Old Stone Mill, Delta, Ontario

Let's Get Grinding - The Equipment Arrives


A long time goal of The Delta Mill Society is to have the mill in operation (grinding grain) by 2010, the 200th anniversary of the mill. The first part of that vision was started in 2007 with the installation of an operating water wheel in the mill. In 2008, the directors made a significant financial decision to purchase period milling equipment. This equipment comes from a mill in Saint-Sylvère, Quebec and includes mill stones, a smutter and a bolter (the original mill is no more, this equipment was operating until recently in an outbuilding of the owner). The mill pieces date to the late 1700s (so they actually pre-date the Delta Mill by a few years but are very close to what was originally installed in the Old Stone Mill). The equipment was put up for sale a couple of years ago.

The Delta Mill Society has been searching for suitable equipment (none of the original mill equipment survived) to install inside the mill to show how the mill would have operated in the early 1800s. After looking at several options, it was decided, in summer 2008, to proceed with the purchase of the Saint-Sylvère equipment.

The equipment was delivered to the (very large) storage shed of Art Cowan (President of The Delta Mill Society). A forklift and skilled forklift driver from Tackaberry Construction were used to unload big (and heavy) milling equipment from the truck.

The following are the photos of the unloading of the equipment. We'll be very busy in 2009, both fundraising for this purchase and figuring out how exactly to install this equipment inside the mill.

Click on any photo to see a larger version



The truck arrived from Saint-Sylvère with the late 1700s mill equipment carefully packed


The three millstones were well secured


Paul George, our curator, works up a sweat by carrying off a heavy piece


More of the load is revealed


Natalie Wood, our assistant curator and Wade Ranford help unpack the load.





The first big piece of equipment is gently positioned on the forks of the Tackaberry fork lift.


Gently lowered off the truck


Paul George and Moel Benoit position the piece


Paul and Moel put the piece in place


Art Shaw helps to stabilize the smutter on the fork lift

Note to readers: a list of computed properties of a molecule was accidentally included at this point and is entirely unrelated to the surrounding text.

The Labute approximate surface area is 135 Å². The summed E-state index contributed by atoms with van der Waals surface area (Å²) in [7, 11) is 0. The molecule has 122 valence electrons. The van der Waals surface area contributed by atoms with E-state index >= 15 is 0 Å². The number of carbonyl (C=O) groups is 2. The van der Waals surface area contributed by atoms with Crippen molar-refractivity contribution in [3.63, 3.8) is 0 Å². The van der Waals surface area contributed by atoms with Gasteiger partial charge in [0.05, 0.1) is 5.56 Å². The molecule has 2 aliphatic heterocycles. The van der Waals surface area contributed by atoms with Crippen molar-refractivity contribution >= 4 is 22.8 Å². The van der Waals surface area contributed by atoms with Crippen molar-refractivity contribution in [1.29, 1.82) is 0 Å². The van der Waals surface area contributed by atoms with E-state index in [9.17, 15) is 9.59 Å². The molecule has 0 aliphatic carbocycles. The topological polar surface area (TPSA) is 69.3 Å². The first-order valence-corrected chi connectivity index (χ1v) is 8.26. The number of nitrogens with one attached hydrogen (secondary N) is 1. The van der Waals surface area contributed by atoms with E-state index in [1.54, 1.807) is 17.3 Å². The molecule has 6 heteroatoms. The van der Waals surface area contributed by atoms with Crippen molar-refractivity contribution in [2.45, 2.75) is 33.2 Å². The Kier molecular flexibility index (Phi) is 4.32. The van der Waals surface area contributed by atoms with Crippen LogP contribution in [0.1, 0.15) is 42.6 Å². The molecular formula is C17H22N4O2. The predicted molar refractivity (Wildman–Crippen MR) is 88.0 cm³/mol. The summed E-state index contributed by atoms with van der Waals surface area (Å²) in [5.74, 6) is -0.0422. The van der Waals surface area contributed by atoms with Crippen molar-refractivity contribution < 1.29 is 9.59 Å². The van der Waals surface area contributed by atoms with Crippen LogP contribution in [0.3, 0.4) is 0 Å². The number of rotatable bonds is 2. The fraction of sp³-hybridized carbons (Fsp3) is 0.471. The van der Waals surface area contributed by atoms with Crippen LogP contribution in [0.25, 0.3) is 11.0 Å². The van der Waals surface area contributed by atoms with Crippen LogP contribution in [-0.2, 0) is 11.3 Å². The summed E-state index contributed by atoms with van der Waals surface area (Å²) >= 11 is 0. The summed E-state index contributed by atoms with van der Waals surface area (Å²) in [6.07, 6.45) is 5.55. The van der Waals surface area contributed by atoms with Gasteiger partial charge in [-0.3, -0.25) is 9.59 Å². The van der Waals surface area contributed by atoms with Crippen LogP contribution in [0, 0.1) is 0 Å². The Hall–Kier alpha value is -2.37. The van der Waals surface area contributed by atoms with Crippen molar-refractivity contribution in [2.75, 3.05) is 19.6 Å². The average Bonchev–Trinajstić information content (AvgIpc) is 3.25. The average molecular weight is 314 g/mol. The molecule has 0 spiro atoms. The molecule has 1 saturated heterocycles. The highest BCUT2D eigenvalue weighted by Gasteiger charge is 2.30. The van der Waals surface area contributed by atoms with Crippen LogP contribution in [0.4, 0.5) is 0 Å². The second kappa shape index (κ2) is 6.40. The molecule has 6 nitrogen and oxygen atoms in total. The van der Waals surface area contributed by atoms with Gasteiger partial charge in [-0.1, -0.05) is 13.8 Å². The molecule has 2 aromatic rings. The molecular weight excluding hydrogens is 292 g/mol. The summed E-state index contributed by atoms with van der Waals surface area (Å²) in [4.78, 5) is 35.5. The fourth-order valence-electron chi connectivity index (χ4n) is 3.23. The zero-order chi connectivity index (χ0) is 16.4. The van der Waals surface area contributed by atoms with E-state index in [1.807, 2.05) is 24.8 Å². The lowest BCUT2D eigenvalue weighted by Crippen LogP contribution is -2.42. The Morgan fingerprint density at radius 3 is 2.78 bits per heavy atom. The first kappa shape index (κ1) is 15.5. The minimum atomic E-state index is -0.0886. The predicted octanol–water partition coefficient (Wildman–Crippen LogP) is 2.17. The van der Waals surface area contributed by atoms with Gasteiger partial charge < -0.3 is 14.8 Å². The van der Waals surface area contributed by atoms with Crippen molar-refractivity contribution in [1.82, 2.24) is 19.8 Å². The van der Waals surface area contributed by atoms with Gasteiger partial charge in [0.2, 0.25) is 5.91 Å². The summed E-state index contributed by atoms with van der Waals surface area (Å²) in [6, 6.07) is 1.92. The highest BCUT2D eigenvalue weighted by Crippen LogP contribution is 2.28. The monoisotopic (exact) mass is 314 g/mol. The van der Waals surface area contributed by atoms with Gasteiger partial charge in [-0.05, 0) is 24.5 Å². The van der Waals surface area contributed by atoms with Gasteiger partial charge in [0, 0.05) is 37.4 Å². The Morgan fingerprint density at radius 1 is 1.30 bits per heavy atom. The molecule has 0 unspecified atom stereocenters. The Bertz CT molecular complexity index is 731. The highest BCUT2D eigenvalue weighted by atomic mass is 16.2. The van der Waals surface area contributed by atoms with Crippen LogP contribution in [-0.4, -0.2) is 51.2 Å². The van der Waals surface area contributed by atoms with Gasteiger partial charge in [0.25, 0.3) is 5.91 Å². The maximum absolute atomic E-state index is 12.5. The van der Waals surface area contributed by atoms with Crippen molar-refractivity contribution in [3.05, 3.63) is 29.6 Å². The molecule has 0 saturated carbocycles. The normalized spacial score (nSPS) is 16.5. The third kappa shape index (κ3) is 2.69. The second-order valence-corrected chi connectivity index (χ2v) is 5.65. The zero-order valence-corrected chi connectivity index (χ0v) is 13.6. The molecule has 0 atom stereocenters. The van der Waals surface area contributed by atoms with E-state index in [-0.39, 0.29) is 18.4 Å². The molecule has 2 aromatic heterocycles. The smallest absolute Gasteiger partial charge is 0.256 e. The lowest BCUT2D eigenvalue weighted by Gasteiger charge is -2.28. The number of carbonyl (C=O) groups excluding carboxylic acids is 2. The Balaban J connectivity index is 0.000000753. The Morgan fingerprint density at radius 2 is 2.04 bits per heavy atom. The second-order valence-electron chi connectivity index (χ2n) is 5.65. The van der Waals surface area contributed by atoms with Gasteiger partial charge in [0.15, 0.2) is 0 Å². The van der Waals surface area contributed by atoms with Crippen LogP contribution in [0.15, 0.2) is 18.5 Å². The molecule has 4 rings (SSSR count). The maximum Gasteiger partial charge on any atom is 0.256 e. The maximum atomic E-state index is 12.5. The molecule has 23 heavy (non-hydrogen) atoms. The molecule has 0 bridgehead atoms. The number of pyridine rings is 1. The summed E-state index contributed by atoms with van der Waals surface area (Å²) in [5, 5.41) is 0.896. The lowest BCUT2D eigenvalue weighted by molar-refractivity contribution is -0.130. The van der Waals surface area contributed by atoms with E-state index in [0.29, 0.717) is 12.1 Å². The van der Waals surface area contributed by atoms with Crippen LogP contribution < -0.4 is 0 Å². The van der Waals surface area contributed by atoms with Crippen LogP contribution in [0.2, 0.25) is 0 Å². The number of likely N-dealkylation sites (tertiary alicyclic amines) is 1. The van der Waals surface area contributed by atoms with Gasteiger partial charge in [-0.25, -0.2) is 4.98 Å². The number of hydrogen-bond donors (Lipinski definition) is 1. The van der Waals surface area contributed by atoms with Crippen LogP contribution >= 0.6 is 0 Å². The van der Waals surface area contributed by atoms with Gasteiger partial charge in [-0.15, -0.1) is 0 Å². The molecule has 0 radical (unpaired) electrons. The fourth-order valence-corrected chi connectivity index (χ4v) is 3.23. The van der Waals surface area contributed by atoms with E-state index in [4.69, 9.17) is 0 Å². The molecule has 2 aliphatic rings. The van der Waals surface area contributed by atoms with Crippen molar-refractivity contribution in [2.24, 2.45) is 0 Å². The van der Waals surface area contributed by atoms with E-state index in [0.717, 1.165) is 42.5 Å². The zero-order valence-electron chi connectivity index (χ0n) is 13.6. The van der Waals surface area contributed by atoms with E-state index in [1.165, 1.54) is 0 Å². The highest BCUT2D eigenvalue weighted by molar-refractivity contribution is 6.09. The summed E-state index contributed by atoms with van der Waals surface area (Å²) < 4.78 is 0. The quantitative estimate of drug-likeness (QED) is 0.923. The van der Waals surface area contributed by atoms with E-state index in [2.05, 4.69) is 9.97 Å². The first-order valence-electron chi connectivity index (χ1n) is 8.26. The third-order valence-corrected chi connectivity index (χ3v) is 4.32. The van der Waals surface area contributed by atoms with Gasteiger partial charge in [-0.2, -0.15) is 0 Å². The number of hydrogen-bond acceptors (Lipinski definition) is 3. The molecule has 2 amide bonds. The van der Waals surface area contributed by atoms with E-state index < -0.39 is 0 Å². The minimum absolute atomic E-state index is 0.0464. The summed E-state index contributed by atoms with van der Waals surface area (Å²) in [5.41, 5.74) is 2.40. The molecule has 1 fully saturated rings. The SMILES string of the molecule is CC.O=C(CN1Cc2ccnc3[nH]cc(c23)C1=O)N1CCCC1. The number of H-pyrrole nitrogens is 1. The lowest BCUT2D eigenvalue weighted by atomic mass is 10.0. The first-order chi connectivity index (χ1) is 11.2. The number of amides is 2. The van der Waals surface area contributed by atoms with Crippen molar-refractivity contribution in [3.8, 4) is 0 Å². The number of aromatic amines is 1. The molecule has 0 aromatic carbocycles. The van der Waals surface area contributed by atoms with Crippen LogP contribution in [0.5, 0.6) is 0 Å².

That's one big piece of equipment - the 14 foot long bolter is uncovered


How much do I really weigh?  Wade Ranford makes sure the scale is working properly


The first mill stone is gently eased off the truck


The mill stone is laid down on support boards


Art Shaw helps to position the mill stone


Art positions supports for the mill stone


Whoa - that's perfect!


Art Shaw admires the pre-1800 craftsmanship of the bolter.


Dann Michols and Paul George position forklift supports for the bolter


Paul George prays that the bolter doesn't tip over as it is being lifted off the truck


The bolter is gently lowered to the ground


Even the truck driver (right) is impressed at how expertly the bolter was moved.


The real trick was yet to come - how to get the bolter into the barn


The bolter was gently positioned over a pair of dollys


The bolter is gently lowered onto the dollys


The forklift is repositioned at the other end of the bolter


In it goes


Paul checks the clearances as the bolter is moved in


The bolter is moved into position


Support boards are put under the bolter


A happy crew after the bolter was moved without incident


Moel Benoit admires the workings of the bolter


The last bit of equipment is moved off the flatbed


The empty flatbed - the move is complete!


The flatbed heads back to Quebec.


Paul and Natalie move a piece into the mill


Natalie and Paul Robertson moved a piece of equipment


Coming into the mill


Paul and Natalie carry it through the mill


Moving it into storage in the mill


That's it (for now)


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